Recounting the day Tony got the call from Bussani offering the vehicle, he said, “I remember that day. I said ‘thank you, thank you, thank you.’ The way they looked out for me was like family. It was truly amazing!”
The team at Bussani Mobility got to work fitting the donated 2007 Honda Odyssey with push-pull hand controls for Tony. It already had an in-floor, automatic power ramp installed. Don’s Hand Carwash of Smithtown also provided a free detail. And Branch Auto Care of Smithtown donated a free NY State inspection.
On Friday, December 8, the vehicle was ready and Mike handed the keys over to Tony and AnnMarie. When we asked where they’ll go first, Tony said with a beaming smile, “I’m going to wheel up the ramp in my scooter, sit in the back, and let my wife drive us to lunch!”
He went on to say, “She’s the real hero, the way she helps me, takes care of the kids, puts up the Christmas lights with a drill.”
The love between these two incredible people is palpable. Married for 25 years, they have three kids, now ages 13, 17 and 19. Just seven months after getting married, Tony was diagnosed with multiple sclerosis when he was 30. As the disease progressed, Tony began using a cane, then crutches, and then a scooter.
“In the beginning, I was so down about what happened to me,” Tony said. “I didn’t even want to bother trying to do things. But now there’s so much technology. At one time, it looked like I couldn’t even get into a vehicle. But now I can even drive. A life that looked closed is now open again.”
handicap accessible van
When Tony drives, he parks his scooter in the passenger seat area and transfers over. “It gives freedom to me and my family. It allows me to be there for them. It makes you feel better that you can take other people places. I can go to Costco, you can go to Costco, we can go to Costco together.”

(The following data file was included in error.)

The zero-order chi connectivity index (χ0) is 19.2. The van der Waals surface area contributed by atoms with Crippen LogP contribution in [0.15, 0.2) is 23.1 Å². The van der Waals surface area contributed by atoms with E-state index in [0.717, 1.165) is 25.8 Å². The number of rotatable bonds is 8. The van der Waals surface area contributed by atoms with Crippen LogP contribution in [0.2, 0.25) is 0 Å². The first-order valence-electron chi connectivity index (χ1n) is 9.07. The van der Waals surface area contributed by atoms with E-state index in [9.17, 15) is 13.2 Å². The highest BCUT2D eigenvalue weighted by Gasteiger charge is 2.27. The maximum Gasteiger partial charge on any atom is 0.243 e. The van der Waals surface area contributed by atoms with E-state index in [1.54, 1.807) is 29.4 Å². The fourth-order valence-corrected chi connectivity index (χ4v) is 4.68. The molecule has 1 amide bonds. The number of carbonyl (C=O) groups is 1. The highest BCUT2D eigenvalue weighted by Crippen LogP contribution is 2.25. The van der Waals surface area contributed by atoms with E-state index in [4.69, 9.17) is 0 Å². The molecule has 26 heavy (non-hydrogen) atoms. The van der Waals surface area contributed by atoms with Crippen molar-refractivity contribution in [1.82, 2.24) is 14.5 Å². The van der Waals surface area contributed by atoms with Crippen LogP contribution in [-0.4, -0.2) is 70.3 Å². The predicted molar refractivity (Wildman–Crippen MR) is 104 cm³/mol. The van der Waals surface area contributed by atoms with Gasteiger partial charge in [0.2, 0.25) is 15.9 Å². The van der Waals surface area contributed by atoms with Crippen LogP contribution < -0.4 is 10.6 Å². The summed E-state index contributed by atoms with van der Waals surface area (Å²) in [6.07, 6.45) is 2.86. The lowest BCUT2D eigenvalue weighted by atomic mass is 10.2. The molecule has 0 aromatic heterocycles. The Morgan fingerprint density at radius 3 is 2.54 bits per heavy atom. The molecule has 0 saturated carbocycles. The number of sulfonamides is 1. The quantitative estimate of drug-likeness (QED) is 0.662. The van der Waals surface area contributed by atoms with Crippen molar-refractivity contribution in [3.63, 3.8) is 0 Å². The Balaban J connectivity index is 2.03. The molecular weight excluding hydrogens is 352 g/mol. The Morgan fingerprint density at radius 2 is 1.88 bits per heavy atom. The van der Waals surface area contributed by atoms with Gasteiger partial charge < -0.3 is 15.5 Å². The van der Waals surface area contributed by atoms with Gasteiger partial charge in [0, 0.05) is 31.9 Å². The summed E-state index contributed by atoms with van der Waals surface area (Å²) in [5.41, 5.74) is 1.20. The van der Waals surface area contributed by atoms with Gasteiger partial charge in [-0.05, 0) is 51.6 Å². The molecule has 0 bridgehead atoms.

Before life with MS, Tony was a chiropractor and a biochemist. He then started teaching science. Now he helps out with the school’s alumni outreach program. He said, “Now, I’ll be able to get back to the school and see all the alumni faces again.”
AnnMarie added, “The vehicle makes life doable. It opens up the opportunity to continue to live a normal life together.”

Bussani Mobility’s Next Generation Management Team

L to R Dan Walsh, Dan Bussani, Stephn Wilmer, John Bussani

Left to right: Dan Walsh, Dan Bussani, Stephen Wilmer, and           John Bussani

With the recent retirement of founder John Bussani, the 42-year old Bussani Mobility Team has undergone a restructure and installation of a three-man executive team. According to the company’s new Chief Executive Officer Dan Bussani who formerly served as vice president under his father’s leadership, the company was purchased by himself and two partners who have been long-time employees.
Bussani teamed up with Gen. Mgr. Dan Walsh and Accountant Stephen Wilmer to make the purchase. When a larger company made an offer to John Bussani to buy his business, the three came together. According to John Bussani the employees’ offer was accepted in order to keep the “personal customer experience.”
Small Business Feel